Sunday, September 16, 2018

A new way of depicting climate change

Here's an interesting way of depicting climate change in what is perhaps a less distracting and easier to interpret manner.
British climate professor Ed Hawkins has developed a colour-coded "bar code graph" to give a more immediate visual snap-shot of the average annual temperature for cities or regions. Each vertical line represents the average annual temperature for the city for a particular year, and the lines are coloured from blue to red to show the increase or decrease in relative temperature compared to a baseline historical temperature. Presented in an image similar to a supermarket bar-code, the resulting representation gives a good visual idea of how temperatures have been increasing since the 19th century. It provides a much easier way of visualizing long-term trends than the traditional jagged saw-tooth line graphs. In particular, it makes it especially easy to visually compare the effects of climate change in different cties and regions. For example, within Canada, far northern cities and towns show a much more pronounced increase in relative temperatures.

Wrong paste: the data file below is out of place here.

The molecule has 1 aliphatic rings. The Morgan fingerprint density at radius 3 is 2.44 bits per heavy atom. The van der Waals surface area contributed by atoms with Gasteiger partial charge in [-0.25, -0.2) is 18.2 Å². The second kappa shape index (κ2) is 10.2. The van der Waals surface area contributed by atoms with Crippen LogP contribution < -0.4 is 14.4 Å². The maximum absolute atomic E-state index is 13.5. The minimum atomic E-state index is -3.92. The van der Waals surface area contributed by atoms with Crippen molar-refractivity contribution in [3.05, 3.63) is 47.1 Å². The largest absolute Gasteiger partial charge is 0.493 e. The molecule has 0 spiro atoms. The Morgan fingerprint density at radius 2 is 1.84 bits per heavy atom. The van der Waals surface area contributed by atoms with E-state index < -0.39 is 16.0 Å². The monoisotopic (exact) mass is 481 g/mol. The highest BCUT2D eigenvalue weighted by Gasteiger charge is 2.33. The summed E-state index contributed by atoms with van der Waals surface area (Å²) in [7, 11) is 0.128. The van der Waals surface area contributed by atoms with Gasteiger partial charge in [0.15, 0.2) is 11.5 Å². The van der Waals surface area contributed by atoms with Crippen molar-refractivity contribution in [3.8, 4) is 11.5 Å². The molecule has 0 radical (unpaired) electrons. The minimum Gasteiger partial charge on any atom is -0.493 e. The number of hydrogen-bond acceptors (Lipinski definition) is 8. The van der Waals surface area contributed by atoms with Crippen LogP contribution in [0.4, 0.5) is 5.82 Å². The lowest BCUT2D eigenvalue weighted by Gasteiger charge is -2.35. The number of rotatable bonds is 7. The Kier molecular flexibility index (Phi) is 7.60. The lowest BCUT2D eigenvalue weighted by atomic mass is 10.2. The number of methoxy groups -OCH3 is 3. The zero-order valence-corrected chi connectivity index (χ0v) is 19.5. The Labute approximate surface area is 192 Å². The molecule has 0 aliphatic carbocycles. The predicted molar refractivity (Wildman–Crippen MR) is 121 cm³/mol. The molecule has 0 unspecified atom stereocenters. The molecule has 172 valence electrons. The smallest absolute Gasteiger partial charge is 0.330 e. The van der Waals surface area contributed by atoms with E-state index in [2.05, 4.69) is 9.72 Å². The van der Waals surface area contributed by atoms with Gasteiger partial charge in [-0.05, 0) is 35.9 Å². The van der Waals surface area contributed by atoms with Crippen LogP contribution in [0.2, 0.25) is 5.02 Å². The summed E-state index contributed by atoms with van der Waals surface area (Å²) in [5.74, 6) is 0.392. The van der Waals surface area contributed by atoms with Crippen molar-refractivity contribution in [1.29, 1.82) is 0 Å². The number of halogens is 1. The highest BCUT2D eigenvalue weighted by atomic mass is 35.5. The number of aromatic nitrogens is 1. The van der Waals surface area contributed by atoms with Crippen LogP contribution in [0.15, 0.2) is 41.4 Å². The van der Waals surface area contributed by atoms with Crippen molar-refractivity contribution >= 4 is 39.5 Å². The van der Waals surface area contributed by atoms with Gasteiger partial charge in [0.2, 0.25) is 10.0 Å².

Of course, not everyone likes Prof Hawkins' new graphing technique. Some say it is too abstract for people to understand well, and that it gives the impression that the absolute temperatures of different cities are being compared rather than the relative increases. I inagine that climate deniers may say it is a misleading and overhyped method that gives a false impression of global warming. Fair enough, I suppose, but I see it as a useful innovation in the fight against climate change.

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